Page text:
# Design Pattern: Algorithm varies according to the input arguments

I will give a simple example to help you understand my question. Suppose we have a rectangle and a Utility class with a method that creates a buffer arround a shape.

The `.createBuffer` method has required and optional arguments:

• optional: direction (for example "inside" or "outside", default is "outside")

... maybe more arguments ...

Every combination of arguments needs a different algorithm.

Which design pattern is appropriate for solving similar problems?

• Check out the builder pattern ... here is a random SO post about this pattern : stackoverflow.com/q/5007355/2001247 Commented Apr 15, 2014 at 15:49
– gnat
Commented Apr 15, 2014 at 15:58
• Design patterns are all about extension and reusability. You need neither or at least you don't sound like you need it. Commented Apr 15, 2014 at 20:30

It's not clear to me that you need any design pattern -- at least not in the sense of the "Gang of Four" book.

From your description of the problem:

Every combination of arguments needs a different algorithm

what you need is some way to get from input -> output where input is "combination of arguments" and output is "algorithm". This is essentially just a hash table (or a function), in which:

• keys: some property of the specific arguments present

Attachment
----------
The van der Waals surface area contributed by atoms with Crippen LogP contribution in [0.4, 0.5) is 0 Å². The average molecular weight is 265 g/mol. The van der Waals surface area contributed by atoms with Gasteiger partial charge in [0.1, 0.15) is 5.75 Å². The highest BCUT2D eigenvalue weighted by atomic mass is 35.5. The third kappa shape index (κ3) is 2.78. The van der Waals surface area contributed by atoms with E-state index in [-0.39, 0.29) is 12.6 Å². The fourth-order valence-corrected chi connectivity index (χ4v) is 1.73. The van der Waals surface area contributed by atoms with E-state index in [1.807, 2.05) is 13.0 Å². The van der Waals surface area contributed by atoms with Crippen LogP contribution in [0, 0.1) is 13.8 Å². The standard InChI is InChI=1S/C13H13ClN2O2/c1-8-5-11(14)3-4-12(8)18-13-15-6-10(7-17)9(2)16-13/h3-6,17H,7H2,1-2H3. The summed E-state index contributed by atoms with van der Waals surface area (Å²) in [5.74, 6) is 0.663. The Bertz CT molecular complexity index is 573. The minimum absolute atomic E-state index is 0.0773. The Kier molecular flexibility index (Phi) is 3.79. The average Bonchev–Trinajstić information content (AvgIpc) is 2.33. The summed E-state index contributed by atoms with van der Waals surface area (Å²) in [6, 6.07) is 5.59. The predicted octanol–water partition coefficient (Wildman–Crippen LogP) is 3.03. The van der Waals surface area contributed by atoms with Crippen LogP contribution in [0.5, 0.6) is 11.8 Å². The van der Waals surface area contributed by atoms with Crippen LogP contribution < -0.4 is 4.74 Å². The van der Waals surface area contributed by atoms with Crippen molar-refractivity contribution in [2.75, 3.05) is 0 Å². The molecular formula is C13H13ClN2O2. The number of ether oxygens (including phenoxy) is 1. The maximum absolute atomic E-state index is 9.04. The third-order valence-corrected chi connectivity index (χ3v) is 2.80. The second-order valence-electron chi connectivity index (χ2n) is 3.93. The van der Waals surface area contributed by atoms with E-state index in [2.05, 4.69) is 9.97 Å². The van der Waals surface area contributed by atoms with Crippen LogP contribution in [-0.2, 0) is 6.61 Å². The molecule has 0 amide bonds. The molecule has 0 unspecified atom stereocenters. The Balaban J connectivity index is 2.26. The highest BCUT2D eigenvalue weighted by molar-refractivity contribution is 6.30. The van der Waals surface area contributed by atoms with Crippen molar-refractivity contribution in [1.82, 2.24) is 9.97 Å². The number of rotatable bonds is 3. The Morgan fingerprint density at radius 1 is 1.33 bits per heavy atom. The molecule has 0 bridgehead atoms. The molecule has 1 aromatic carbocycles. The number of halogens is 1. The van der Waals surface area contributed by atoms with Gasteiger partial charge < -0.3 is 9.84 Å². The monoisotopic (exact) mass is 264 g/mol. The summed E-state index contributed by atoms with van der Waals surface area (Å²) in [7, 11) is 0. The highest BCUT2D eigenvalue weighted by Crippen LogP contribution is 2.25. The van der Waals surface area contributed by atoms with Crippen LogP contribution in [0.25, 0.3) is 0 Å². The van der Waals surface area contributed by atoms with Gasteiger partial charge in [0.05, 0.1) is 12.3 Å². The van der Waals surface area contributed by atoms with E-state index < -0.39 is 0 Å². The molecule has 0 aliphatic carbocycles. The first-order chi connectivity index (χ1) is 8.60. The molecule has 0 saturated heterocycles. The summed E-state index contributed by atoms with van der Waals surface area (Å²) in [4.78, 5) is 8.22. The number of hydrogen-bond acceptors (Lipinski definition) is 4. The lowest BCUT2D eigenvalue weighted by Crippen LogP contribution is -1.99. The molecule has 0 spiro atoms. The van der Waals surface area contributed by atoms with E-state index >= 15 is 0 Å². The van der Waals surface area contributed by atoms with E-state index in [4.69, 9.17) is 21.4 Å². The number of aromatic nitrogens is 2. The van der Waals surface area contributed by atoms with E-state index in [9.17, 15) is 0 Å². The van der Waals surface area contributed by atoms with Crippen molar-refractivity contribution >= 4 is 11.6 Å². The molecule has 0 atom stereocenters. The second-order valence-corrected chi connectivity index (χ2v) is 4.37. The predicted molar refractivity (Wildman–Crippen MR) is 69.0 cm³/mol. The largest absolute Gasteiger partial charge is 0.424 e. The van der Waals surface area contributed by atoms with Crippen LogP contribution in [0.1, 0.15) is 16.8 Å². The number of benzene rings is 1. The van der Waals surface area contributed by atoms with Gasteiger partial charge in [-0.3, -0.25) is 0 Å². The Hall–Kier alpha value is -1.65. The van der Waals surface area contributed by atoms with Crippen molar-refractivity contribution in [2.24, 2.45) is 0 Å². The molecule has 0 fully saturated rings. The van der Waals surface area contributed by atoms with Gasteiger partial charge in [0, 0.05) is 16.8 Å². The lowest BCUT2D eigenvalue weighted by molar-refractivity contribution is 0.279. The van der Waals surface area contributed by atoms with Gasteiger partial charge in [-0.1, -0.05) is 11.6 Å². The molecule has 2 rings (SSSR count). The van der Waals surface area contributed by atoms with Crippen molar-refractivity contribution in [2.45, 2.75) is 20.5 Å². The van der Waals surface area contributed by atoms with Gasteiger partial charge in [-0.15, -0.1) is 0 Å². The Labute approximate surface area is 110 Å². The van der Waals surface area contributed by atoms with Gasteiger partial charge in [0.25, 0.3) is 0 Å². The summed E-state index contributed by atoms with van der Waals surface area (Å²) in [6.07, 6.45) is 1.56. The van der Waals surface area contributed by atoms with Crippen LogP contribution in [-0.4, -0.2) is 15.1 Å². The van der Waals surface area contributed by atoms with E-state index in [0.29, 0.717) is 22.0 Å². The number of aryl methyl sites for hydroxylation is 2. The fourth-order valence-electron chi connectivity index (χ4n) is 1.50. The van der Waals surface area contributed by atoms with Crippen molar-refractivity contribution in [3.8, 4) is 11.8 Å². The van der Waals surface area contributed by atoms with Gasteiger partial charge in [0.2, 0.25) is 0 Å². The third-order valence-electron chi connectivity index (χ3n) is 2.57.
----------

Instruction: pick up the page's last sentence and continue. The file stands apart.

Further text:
• values: algorithms (the exact implementation could be functions, objects, etc. depending on which language you're using and how convenient each choice is).

The second part of your problem -- "The .createBuffer method has required and optional arguments" -- isn't well-specified enough to give a sure answer, and will also depend on your choice of language. If your language supports optional arguments and default values, this problem nearly solves itself:

``````def createBuffer(self, radius, direction="outside")
...
``````

If you're in Java, you can use reference types and check for `null`, converting them to default values where necessary. Or even better, try this -- it helps clarify your intention to use nullable types to other programmers!

``````public void createBuffer(float radius, Optional<Direction> direction) {
if ( direction.isAbsent() ) {
direction = new Direction("outside");
}
....
}
``````

As others mentioned, you could also throw the Builder pattern at it, but personally I wouldn't unless I was sure that I needed it, because a single method with a single type signature is simpler and easier to use.

I would go with a builder pattern. Where shape is the shape to be buffered, 5 is the required radius, I made up some other things that you may want your buffer to have.

``````var bufferedShape = new BufferBuilder(shape, 5)
.Inside()
.SinglePixel()